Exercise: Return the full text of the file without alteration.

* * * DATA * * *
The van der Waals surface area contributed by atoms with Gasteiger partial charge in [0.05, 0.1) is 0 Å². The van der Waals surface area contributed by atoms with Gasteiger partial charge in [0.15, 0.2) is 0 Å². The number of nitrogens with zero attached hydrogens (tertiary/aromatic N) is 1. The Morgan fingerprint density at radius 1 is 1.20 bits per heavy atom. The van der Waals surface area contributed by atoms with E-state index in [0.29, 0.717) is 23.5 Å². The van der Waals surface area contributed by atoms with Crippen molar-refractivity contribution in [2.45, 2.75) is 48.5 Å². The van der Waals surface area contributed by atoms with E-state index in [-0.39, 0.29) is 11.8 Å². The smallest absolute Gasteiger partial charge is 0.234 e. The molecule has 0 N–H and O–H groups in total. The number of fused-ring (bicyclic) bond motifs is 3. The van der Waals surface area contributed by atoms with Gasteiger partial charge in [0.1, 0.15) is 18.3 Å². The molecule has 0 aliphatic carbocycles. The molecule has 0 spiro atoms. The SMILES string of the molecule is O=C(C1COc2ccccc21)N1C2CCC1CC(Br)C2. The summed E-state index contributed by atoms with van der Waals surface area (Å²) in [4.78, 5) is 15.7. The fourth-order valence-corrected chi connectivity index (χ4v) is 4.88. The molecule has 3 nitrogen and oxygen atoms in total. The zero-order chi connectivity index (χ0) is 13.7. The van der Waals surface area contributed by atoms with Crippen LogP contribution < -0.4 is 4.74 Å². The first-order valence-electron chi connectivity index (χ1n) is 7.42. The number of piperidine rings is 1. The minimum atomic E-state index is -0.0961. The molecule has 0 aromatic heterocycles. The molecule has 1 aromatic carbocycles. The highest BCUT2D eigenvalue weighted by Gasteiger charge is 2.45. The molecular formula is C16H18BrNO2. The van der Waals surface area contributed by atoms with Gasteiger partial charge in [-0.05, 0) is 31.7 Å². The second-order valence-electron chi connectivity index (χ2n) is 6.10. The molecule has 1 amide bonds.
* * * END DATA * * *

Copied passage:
The van der Waals surface area contributed by atoms with Gasteiger partial charge in [0.05, 0.1) is 0 Å². The van der Waals surface area contributed by atoms with Gasteiger partial charge in [0.15, 0.2) is 0 Å². The number of nitrogens with zero attached hydrogens (tertiary/aromatic N) is 1. The Morgan fingerprint density at radius 1 is 1.20 bits per heavy atom. The van der Waals surface area contributed by atoms with E-state index in [0.29, 0.717) is 23.5 Å². The van der Waals surface area contributed by atoms with Crippen molar-refractivity contribution in [2.45, 2.75) is 48.5 Å². The van der Waals surface area contributed by atoms with E-state index in [-0.39, 0.29) is 11.8 Å². The smallest absolute Gasteiger partial charge is 0.234 e. The molecule has 0 N–H and O–H groups in total. The number of fused-ring (bicyclic) bond motifs is 3. The van der Waals surface area contributed by atoms with Gasteiger partial charge in [0.1, 0.15) is 18.3 Å². The molecule has 0 aliphatic carbocycles. The molecule has 0 spiro atoms. The SMILES string of the molecule is O=C(C1COc2ccccc21)N1C2CCC1CC(Br)C2. The summed E-state index contributed by atoms with van der Waals surface area (Å²) in [4.78, 5) is 15.7. The fourth-order valence-corrected chi connectivity index (χ4v) is 4.88. The molecule has 3 nitrogen and oxygen atoms in total. The zero-order chi connectivity index (χ0) is 13.7. The van der Waals surface area contributed by atoms with Crippen LogP contribution < -0.4 is 4.74 Å². The first-order valence-electron chi connectivity index (χ1n) is 7.42. The number of piperidine rings is 1. The minimum atomic E-state index is -0.0961. The molecule has 0 aromatic heterocycles. The molecule has 1 aromatic carbocycles. The highest BCUT2D eigenvalue weighted by Gasteiger charge is 2.45. The molecular formula is C16H18BrNO2. The van der Waals surface area contributed by atoms with Gasteiger partial charge in [-0.05, 0) is 31.7 Å². The second-order valence-electron chi connectivity index (χ2n) is 6.10. The molecule has 1 amide bonds.